Santa (lara, CA 95054; 9:00 a.m. to I :00 p.m. Region One (ongress Directions: (here Tamura 408-515-0277 (ourse code: MT08272004CA Instructor: Michael Taylor 650-330-2274

' Time and date subject to chonge_ See lor updates.

July 6

Beaufort, S( 29902; 5:30 p.m. to 9:30 p.m. Sports Academy, 2812 Depot Road Directions: Dave Kirkwood 843-987-8046 (ourse code: KB07062004S( Instructor: Kimberly Boyd 803-749-2484

August Va Beach, VA 23458; 6:00 p.m. to 10:00 p.m. Romado Plaza Ocean Front Resort Directions: Steve Kass 800-344-1574 (ourse code: JP07062004VA Instructor: John Perna Jr 410-857-8316


Downers Grove, Il60515; 9:30 a.m. to I :30 p.m. Double Tree Guest Suites, 2111 BUl1erfield Rd Directions: Edgar Pulido 630-784-1460 (ourse code: EP070920041l Instructor: Edgar Pulido 630-784-1460 10

Woodword, PA 16882; 10:30 a.m. to 3:00 p.m. Woodward (omp ' lunch available Directions: Steve Hoss 814-349-5633 (ourse code: SH07102004PA Instructor: Stephen Hass 814-349-5633

September (incinnati, OH 45249; 8:00 a.m. to 12:00 p.m. Region V(ongress, Kids First Sports (enter, Queen (ity Gymnastics Directions: Pamela Groskopf 513-489-7575 (ourse code: BM080620040H Instructor: Bobbi Montanari 614-777-9430 Woodward, PA 16882; 10:30 a.m. to 3:00 p.m. Woodward (amp ' lunch available Directions: Steve Hass 814-349-5633 (ourse code: SH08072004PA Instructor: Stephen Hass 814-349-5633


SI. louis, MO I :00 p.m. to 5:00 p.m. Sheraton Westport Plaza Hotel Directions: RobinSmith 636-537-0022 (ourse code: RW08152004MO Instructor: Robin Weidmoier 816-232-7502


Austin, TX 78759; 6:00 p.m. to 10:00 p.m. Renaissance Hotel, 9721 Arbaretum Blvd. Directions: (ourse code: JE09032004TX Instructor: Jan Eyman 254-694-2065 Hilliard, OH 43026; 10:00 a.m. to 2:00 p.m. Universal Gymnasts Directions: Bobbi Montanari 614-777-9430 (ourse code: BM090520040H Instructor: Bobbi Montanari 614-777-9430 Austin, TX 78759; 5:30 p.m. to 9:30 p.m. Renaissance Hotel, 9721 Arboretum Blvd. Directions; (ourse code: JE09052004TX Instructor: Jan Eyman 254-694-2065

SAFETY CERTIFICATION IS REQUIRED FOR PROFESSIONAL MEMBERSHIP* PRE路REGISTRATION FORM (Minimum age for Safe'y Cer,ifi,a,ion is 16 years} COST: Name: _ _ _ _ _ _ _ _ _ _ _ _ _ _ _ _ Male or Female:_ _ _ _ __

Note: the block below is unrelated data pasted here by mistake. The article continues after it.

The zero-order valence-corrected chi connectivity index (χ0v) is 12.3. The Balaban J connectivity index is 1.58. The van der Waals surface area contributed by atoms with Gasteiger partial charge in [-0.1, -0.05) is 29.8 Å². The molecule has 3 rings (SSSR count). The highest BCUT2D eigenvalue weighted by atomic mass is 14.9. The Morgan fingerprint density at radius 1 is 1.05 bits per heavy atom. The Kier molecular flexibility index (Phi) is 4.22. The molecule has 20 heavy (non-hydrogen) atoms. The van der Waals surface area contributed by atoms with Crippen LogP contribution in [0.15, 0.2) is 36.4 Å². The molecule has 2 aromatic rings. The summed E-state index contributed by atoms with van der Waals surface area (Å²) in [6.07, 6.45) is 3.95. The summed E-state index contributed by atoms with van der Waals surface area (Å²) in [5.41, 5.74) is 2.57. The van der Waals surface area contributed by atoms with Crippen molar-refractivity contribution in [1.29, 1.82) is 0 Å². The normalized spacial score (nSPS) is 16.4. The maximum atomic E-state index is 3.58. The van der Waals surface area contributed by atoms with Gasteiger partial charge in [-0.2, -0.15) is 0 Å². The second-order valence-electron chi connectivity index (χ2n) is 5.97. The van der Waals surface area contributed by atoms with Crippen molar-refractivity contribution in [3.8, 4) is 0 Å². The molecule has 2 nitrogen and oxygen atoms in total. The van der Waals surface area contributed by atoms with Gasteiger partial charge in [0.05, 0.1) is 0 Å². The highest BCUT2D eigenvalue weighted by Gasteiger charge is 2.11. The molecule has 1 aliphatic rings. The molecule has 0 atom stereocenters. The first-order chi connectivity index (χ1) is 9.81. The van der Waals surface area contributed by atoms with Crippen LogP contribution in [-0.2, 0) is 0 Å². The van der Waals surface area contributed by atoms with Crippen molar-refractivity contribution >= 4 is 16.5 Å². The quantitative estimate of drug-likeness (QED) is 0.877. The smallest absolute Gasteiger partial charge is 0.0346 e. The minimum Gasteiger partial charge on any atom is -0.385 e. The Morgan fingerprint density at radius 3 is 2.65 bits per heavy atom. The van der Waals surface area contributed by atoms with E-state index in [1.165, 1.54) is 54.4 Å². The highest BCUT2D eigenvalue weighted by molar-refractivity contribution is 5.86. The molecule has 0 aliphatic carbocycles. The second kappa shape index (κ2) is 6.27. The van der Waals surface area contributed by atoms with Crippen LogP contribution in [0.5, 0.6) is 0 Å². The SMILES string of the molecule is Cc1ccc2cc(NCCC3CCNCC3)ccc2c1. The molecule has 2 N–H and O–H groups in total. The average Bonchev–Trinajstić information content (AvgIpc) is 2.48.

Professional or Instructor #: _______ Current Safety Exp. Date: _ _ _ _ _ __ Soc. Sec. # _ _ _ _ _ _ _ _ _ _ _ Birth Dote: _ _ _ _ _ _ __ Address: _ _ _ _ _ _ _ _ _ _ _ _ _ _ _ _ _ _ __ _ __ City: _ _ _ _ _ _ _ _ _ State:_ _ _ _ _ _ Zip: _ _ _ _ __ Telephone: (H) _ _ _ _ _ _ _ _ (W) Course Code: Course City/State: _ _ _ _ _ _ _ _ _ _ _ _ Date: Form of Payment:

o VISA o MasterCard o Discover o American Express

Payment Amount: ______________________ Name on Card: _ _ _ _ _ _ _ _ _ _ _ _ _ _ _ _ _ _ _ __ _

All registrations must be received at USA Gymnasti(s two(2) weeks prior to the course date*. late registrations, incomplete registrations, or registrations without proper payment will not be processed. late registrations are not guaranteed a book or admission to the course. On-site and late registrations will be charged a $25 on-site/late fee. All materials, including the course book, are provided at the course and are part of the course fee. Certification is valid for four! 4) years. Safety Certification is non-refundable and cannot be transferred to another individual. Safety Certification registration, however, may be transferred to another course within six! 6) months with prior written notification. late fee will apply if notification is received alter course deadline. *//50 G.ymnq1tjrs reserves the right tq niter Wllae dead!;ne

Mail registration form and payment to:

VISA' USA Gymnastics Member Services Pan American Plaza, Suite 300 201 S.Capitol Ave., Indianapolis, IN 46225 ar Fax ta 317-692-5212 Proud Sponsor

Number: _ _ _ __ Exp. Date: _ __ / _ _

Pro-Member with Current Safety Certification wishing to r~certi~ at live course .............:.:....:................. no charge Pro-Member With Expired or New Safety Certification ............ $ 65.00 Instructor Member ................................................................ $ 65.00 Non-Member or Associate Member ................... _.................... $ 115.00 , You musl have your USA Gymnastics number or dole applied for on the registmtion form in oreler to qualify for the Wsml/o'

Signature: _ _ _ _ _ _ _ _ _ _ _ _ __


Profile for USA Gymnastics

Technique Magazine – June 2004  

Technique Magazine – June 2004